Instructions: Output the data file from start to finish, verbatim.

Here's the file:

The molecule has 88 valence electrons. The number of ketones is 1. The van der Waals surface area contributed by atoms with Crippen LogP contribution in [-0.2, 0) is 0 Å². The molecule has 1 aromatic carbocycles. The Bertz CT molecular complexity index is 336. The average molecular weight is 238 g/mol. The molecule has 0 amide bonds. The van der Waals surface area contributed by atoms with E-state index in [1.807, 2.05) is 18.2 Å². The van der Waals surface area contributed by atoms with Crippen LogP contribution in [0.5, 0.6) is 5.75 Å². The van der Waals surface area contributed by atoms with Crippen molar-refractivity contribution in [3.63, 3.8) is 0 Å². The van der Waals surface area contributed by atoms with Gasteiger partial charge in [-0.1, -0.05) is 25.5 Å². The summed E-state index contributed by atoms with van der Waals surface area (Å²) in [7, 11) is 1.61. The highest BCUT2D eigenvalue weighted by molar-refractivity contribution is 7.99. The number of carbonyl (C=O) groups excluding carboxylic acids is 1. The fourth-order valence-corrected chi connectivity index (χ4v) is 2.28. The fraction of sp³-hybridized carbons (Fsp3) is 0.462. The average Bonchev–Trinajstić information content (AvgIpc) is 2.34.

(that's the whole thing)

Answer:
The molecule has 88 valence electrons. The number of ketones is 1. The van der Waals surface area contributed by atoms with Crippen LogP contribution in [-0.2, 0) is 0 Å². The molecule has 1 aromatic carbocycles. The Bertz CT molecular complexity index is 336. The average molecular weight is 238 g/mol. The molecule has 0 amide bonds. The van der Waals surface area contributed by atoms with E-state index in [1.807, 2.05) is 18.2 Å². The van der Waals surface area contributed by atoms with Crippen LogP contribution in [0.5, 0.6) is 5.75 Å². The van der Waals surface area contributed by atoms with Crippen molar-refractivity contribution in [3.63, 3.8) is 0 Å². The van der Waals surface area contributed by atoms with Gasteiger partial charge in [-0.1, -0.05) is 25.5 Å². The summed E-state index contributed by atoms with van der Waals surface area (Å²) in [7, 11) is 1.61. The highest BCUT2D eigenvalue weighted by molar-refractivity contribution is 7.99. The number of carbonyl (C=O) groups excluding carboxylic acids is 1. The fourth-order valence-corrected chi connectivity index (χ4v) is 2.28. The fraction of sp³-hybridized carbons (Fsp3) is 0.462. The average Bonchev–Trinajstić information content (AvgIpc) is 2.34.